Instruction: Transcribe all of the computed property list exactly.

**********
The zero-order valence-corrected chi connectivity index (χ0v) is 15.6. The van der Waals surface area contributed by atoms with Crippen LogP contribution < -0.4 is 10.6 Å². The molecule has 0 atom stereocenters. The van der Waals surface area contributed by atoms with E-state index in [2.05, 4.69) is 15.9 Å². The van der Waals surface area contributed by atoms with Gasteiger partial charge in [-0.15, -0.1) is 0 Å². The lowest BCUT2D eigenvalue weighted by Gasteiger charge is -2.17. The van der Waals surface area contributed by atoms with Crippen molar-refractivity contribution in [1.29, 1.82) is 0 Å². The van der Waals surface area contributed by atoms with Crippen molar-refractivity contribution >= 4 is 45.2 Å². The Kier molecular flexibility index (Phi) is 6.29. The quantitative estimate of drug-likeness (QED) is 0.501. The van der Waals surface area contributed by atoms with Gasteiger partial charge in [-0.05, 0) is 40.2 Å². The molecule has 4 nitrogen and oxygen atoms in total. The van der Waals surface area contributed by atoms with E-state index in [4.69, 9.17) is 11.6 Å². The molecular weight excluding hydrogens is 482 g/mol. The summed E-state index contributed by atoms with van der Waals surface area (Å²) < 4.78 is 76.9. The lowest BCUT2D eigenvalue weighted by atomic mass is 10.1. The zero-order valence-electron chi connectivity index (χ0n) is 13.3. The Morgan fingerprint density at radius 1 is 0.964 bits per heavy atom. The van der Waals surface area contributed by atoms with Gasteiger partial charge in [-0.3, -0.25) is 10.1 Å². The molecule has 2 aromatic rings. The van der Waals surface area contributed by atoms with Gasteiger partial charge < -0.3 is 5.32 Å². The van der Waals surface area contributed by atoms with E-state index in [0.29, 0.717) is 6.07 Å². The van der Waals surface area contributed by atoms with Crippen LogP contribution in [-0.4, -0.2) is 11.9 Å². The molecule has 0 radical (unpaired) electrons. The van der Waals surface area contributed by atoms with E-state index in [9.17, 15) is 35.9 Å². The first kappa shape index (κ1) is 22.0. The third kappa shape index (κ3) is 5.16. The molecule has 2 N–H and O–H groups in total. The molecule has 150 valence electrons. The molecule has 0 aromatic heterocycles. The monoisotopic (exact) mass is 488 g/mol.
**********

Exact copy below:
The zero-order valence-corrected chi connectivity index (χ0v) is 15.6. The van der Waals surface area contributed by atoms with Crippen LogP contribution < -0.4 is 10.6 Å². The molecule has 0 atom stereocenters. The van der Waals surface area contributed by atoms with E-state index in [2.05, 4.69) is 15.9 Å². The van der Waals surface area contributed by atoms with Gasteiger partial charge in [-0.15, -0.1) is 0 Å². The lowest BCUT2D eigenvalue weighted by Gasteiger charge is -2.17. The van der Waals surface area contributed by atoms with Crippen molar-refractivity contribution in [1.29, 1.82) is 0 Å². The van der Waals surface area contributed by atoms with Crippen molar-refractivity contribution >= 4 is 45.2 Å². The Kier molecular flexibility index (Phi) is 6.29. The quantitative estimate of drug-likeness (QED) is 0.501. The van der Waals surface area contributed by atoms with Gasteiger partial charge in [-0.05, 0) is 40.2 Å². The molecule has 4 nitrogen and oxygen atoms in total. The van der Waals surface area contributed by atoms with E-state index in [4.69, 9.17) is 11.6 Å². The molecular weight excluding hydrogens is 482 g/mol. The summed E-state index contributed by atoms with van der Waals surface area (Å²) < 4.78 is 76.9. The lowest BCUT2D eigenvalue weighted by atomic mass is 10.1. The zero-order valence-electron chi connectivity index (χ0n) is 13.3. The Morgan fingerprint density at radius 1 is 0.964 bits per heavy atom. The van der Waals surface area contributed by atoms with Gasteiger partial charge in [-0.3, -0.25) is 10.1 Å². The molecule has 2 aromatic rings. The van der Waals surface area contributed by atoms with Gasteiger partial charge < -0.3 is 5.32 Å². The van der Waals surface area contributed by atoms with E-state index in [0.29, 0.717) is 6.07 Å². The van der Waals surface area contributed by atoms with Crippen LogP contribution in [-0.4, -0.2) is 11.9 Å². The molecule has 0 radical (unpaired) electrons. The van der Waals surface area contributed by atoms with E-state index in [9.17, 15) is 35.9 Å². The first kappa shape index (κ1) is 22.0. The third kappa shape index (κ3) is 5.16. The molecule has 2 N–H and O–H groups in total. The molecule has 150 valence electrons. The molecule has 0 aromatic heterocycles. The monoisotopic (exact) mass is 488 g/mol.